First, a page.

Ready to sell your business? Very exciting. Also intimidating. There is a lot of talk, paperwork, and legal language flying back and forth. What is a representation and warranty? What about an indemnity? These are significant sections in your merger agreement, whether stock sale, cash sale, or asset purchase. The goal of this post is to give you a basic understanding of these legal provisions; however, because the sale of a business is very complex, you should always consult your lawyer when making decisions regarding these sections, and the sale, generally.
To best understand the viewpoint of each party, under these terms; whereas a buyer-friendly agreement would include broad and discretionary language to cover as many issues as possible, a seller friendly agreement would include narrowly tailored language to specify the exact terms being promised.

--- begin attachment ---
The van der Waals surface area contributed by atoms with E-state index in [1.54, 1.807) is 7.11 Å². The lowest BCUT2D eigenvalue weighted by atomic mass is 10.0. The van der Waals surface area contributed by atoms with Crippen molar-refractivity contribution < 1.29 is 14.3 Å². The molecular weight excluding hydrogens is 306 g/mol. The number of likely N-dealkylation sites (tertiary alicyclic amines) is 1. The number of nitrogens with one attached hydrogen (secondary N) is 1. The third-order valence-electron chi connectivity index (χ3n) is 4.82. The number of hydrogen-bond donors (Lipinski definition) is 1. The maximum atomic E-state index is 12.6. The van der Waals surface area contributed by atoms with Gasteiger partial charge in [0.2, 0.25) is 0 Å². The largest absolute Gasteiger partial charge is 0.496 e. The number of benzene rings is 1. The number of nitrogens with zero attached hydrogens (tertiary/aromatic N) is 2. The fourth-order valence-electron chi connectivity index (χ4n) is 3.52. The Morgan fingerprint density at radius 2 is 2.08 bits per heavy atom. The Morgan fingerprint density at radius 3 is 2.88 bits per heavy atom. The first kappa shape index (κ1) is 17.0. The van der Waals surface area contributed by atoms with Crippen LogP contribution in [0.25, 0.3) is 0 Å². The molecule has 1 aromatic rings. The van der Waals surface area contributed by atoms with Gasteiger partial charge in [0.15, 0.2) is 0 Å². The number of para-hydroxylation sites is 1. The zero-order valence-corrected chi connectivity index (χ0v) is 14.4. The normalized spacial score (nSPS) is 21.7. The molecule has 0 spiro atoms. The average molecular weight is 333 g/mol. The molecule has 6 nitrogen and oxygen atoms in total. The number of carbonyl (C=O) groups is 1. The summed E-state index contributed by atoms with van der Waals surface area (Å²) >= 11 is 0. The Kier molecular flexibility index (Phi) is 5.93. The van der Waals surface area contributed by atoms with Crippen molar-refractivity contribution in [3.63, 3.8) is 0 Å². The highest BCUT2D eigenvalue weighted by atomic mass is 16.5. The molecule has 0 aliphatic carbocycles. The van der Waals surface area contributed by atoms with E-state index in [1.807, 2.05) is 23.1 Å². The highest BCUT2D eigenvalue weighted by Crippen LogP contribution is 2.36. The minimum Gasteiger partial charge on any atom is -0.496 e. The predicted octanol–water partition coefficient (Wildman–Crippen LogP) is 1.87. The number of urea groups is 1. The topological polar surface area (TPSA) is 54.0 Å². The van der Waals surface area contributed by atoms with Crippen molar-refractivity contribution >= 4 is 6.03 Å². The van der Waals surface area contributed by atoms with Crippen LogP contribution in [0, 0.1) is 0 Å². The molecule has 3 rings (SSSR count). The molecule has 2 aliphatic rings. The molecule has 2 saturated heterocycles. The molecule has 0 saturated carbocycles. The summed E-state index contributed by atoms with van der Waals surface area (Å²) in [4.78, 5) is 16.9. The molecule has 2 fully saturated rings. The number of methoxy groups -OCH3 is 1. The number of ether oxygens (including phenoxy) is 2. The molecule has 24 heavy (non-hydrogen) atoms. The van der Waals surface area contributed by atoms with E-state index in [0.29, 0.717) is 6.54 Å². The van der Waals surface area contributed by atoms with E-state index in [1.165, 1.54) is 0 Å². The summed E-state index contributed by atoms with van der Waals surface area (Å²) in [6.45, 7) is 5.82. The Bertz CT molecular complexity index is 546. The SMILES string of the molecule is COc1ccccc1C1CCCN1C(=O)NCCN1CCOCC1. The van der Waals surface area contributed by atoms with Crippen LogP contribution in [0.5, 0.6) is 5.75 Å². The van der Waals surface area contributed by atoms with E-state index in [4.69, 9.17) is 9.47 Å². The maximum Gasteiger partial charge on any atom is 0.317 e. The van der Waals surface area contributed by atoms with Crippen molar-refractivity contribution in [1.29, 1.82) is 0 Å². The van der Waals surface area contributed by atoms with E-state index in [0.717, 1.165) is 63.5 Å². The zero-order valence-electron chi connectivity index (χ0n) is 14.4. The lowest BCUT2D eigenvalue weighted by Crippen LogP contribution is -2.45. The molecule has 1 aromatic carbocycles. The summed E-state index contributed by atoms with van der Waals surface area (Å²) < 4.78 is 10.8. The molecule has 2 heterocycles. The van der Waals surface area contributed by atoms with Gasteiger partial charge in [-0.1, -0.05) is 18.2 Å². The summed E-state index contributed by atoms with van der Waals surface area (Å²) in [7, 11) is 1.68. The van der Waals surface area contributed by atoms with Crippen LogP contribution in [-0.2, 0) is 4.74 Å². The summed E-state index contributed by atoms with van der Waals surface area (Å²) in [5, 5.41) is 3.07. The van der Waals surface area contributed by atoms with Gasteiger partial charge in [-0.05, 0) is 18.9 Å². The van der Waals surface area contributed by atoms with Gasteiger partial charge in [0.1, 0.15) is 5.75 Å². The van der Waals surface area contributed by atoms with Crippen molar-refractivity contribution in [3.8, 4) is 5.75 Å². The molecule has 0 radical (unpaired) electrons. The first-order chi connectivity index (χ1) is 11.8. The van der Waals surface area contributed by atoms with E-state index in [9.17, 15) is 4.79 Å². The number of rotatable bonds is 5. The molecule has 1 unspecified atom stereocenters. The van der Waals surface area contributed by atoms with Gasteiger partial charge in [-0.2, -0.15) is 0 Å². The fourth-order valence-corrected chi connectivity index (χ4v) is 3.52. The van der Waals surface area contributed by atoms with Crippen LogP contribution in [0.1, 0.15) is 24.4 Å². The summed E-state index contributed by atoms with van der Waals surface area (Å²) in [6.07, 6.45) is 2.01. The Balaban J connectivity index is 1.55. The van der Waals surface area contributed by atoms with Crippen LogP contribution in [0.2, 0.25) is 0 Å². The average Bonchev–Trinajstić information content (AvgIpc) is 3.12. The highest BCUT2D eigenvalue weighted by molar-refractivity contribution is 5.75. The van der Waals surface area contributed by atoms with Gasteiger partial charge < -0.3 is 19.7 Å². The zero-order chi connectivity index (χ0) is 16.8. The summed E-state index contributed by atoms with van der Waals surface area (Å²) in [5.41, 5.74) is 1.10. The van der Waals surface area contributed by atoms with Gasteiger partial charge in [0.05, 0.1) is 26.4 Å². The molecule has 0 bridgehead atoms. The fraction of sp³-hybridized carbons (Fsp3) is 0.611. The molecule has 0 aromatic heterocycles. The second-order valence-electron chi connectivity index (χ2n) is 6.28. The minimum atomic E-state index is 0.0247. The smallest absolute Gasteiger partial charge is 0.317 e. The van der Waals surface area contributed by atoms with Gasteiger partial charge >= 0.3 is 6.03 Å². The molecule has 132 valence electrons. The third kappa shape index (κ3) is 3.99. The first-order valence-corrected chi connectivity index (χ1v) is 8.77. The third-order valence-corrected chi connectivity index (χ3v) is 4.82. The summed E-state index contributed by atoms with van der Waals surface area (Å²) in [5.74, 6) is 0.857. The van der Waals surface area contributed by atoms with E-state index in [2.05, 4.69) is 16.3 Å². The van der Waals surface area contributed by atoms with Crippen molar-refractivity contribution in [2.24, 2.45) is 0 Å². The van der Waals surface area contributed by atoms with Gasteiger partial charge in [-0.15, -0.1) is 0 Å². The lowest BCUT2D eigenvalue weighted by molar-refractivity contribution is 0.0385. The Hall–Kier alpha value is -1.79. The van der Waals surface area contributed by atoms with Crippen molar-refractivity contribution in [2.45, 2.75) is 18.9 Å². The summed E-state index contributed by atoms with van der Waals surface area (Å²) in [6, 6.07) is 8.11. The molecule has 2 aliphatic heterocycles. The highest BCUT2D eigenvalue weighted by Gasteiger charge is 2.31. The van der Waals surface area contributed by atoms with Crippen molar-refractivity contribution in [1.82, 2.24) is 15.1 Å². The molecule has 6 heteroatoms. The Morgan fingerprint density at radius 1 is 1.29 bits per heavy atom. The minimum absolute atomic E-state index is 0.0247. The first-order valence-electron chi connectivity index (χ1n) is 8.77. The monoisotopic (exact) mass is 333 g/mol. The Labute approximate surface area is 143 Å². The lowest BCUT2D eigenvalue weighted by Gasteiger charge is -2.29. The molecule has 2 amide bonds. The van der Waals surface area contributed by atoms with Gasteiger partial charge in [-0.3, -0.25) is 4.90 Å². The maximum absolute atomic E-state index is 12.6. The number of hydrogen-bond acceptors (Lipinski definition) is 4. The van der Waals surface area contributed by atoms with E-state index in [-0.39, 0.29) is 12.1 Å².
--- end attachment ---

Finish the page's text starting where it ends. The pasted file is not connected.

So, what are representations and warranties, and indemnities? Let’s get to it!
Representations & Warranties
Think about representations as your promises of the current business. This assures the buyer that your business is operating the way you say it is. On the flip side, warranties are a future outlook on the health of the seller’s company between typically a 12 to 24-month timeframe after closing. Here are few provisions that the representation and warranties section typically covers:
Your balance sheet presents fairly and accurately.
Meaning, the you own all of your assets and have no more liabilities than presented on the financial document.